May 21, 2021

CRISPR Editing in Primates

Posted by in categories: bioengineering, biotech/medical, business, genetics

There’s some really interesting CRISPR news out today, and it’s likely to be a forerunner of much more news to come. A research team has demonstrated what looks like robust, long-lasting effects in a primate model after one injection of the CRISPR enzymatic machinery. There have been plenty of rodent reports on various forms of CRISPR, and there are some human trials underway, but these is the first primate numbers that I’m aware of.

The gene they chose to inactivate is PCSK9, which has been a hot topic in drug discovery for some years now. It’s a target validated by several converging lines of evidence from the human population (see the “History” section of that first link). People with overactive PCSK9 have high LDL lipoproteins and cholesterol, and people with mutations that make it inactive have extremely low LDL and seem to be protected from a lot of cardiovascular disease. There are several drugs and drug candidates out there targeting the protein, as well there might be.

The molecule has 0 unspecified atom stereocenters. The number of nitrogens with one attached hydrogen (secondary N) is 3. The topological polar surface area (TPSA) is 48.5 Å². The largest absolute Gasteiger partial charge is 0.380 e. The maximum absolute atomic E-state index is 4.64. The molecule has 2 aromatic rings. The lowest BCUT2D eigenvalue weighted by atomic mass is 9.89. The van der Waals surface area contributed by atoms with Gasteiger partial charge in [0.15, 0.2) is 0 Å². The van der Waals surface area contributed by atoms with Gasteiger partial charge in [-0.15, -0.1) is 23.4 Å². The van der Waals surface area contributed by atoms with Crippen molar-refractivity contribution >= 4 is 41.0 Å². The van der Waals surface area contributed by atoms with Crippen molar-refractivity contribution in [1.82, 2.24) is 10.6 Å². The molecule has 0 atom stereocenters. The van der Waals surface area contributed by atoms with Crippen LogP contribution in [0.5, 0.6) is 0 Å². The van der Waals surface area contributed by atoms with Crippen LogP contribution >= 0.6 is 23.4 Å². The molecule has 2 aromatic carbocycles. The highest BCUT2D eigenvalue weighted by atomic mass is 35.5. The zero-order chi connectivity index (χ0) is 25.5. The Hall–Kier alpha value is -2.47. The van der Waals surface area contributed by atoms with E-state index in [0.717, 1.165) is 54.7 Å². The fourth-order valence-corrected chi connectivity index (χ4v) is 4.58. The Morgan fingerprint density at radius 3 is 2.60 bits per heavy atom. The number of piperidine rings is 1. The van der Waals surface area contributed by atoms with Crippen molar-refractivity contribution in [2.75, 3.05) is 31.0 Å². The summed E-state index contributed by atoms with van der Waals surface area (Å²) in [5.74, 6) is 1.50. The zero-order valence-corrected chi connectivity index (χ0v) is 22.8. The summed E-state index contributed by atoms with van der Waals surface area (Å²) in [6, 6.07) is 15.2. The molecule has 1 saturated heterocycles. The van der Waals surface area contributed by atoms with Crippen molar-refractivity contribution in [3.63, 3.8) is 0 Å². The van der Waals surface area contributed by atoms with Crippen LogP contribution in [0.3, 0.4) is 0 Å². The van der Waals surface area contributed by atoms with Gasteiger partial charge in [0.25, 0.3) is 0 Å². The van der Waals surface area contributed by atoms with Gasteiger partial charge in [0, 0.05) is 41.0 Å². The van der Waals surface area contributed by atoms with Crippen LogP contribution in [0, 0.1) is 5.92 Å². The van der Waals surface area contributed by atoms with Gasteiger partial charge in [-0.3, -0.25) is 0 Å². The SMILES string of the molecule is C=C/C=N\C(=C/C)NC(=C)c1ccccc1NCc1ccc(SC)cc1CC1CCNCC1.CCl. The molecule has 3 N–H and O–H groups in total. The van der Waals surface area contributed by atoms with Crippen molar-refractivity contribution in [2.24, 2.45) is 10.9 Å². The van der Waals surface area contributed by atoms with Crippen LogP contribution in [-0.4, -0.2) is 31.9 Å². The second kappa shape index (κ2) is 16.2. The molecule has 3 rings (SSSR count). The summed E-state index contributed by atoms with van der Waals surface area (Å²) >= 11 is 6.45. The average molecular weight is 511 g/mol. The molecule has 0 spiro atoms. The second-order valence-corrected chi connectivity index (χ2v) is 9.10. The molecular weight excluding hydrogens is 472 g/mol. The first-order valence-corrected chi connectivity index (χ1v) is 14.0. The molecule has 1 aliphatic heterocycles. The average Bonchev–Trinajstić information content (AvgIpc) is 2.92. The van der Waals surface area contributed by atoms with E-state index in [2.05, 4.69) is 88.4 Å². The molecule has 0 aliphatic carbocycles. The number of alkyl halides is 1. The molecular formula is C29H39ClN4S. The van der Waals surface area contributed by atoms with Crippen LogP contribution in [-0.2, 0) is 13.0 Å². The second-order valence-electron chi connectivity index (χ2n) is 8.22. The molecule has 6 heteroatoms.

It’s a good proof-of-concept, then, because we know exactly what the effects of turning down the expression of active PCSK9 should look like. It’s also got the major advantage of being mostly a liver target – as I’ve mentioned several times on the blog already, many therapies aimed at gene editing or RNA manipulation have a pharmacokinetic complication. The formulations used to get such agents intact into the body (and in a form that they can penetrate cells) tend to get combed out pretty thoroughly by the liver – which after all, is (among other things) in the business of policing the bloodstream for weird, unrecognized stuff that is then targeted for demolition by hepatocytes. Your entire bloodstream goes sluicing through the liver constantly; you’re not going to able to dodge it if your therapy is out there in the circulation. It happens to our small-molecule drugs all the time: hepatic “first pass” metabolism is almost always a factor to reckon with.

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